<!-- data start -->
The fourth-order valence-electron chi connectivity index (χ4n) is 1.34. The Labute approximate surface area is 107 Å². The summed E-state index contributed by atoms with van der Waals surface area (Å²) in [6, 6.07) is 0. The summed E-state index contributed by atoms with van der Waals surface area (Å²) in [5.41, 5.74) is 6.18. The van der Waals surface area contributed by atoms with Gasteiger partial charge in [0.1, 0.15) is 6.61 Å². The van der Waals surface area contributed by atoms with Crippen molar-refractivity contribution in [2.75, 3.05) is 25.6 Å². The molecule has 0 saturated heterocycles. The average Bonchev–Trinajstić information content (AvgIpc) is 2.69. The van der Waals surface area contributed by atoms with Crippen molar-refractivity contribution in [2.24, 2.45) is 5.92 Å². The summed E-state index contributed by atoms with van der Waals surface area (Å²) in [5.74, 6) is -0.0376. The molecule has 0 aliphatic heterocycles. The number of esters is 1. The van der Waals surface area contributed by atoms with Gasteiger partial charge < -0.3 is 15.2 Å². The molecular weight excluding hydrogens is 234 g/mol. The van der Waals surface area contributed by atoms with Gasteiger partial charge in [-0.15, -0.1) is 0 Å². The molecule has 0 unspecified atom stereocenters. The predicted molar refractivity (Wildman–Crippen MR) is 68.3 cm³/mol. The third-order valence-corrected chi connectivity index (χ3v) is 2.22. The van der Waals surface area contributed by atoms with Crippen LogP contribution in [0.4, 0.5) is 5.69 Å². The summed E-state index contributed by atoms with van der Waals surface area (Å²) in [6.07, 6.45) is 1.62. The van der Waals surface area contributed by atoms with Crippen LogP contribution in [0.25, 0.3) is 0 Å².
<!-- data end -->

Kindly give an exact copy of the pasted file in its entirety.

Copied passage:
The fourth-order valence-electron chi connectivity index (χ4n) is 1.34. The Labute approximate surface area is 107 Å². The summed E-state index contributed by atoms with van der Waals surface area (Å²) in [6, 6.07) is 0. The summed E-state index contributed by atoms with van der Waals surface area (Å²) in [5.41, 5.74) is 6.18. The van der Waals surface area contributed by atoms with Gasteiger partial charge in [0.1, 0.15) is 6.61 Å². The van der Waals surface area contributed by atoms with Crippen molar-refractivity contribution in [2.75, 3.05) is 25.6 Å². The molecule has 0 saturated heterocycles. The average Bonchev–Trinajstić information content (AvgIpc) is 2.69. The van der Waals surface area contributed by atoms with Crippen molar-refractivity contribution in [2.24, 2.45) is 5.92 Å². The summed E-state index contributed by atoms with van der Waals surface area (Å²) in [5.74, 6) is -0.0376. The molecule has 0 aliphatic heterocycles. The number of esters is 1. The van der Waals surface area contributed by atoms with Gasteiger partial charge < -0.3 is 15.2 Å². The molecular weight excluding hydrogens is 234 g/mol. The van der Waals surface area contributed by atoms with Gasteiger partial charge in [-0.15, -0.1) is 0 Å². The molecule has 0 unspecified atom stereocenters. The predicted molar refractivity (Wildman–Crippen MR) is 68.3 cm³/mol. The third-order valence-corrected chi connectivity index (χ3v) is 2.22. The van der Waals surface area contributed by atoms with Crippen LogP contribution in [0.4, 0.5) is 5.69 Å². The summed E-state index contributed by atoms with van der Waals surface area (Å²) in [6.07, 6.45) is 1.62. The van der Waals surface area contributed by atoms with Crippen LogP contribution in [0.25, 0.3) is 0 Å².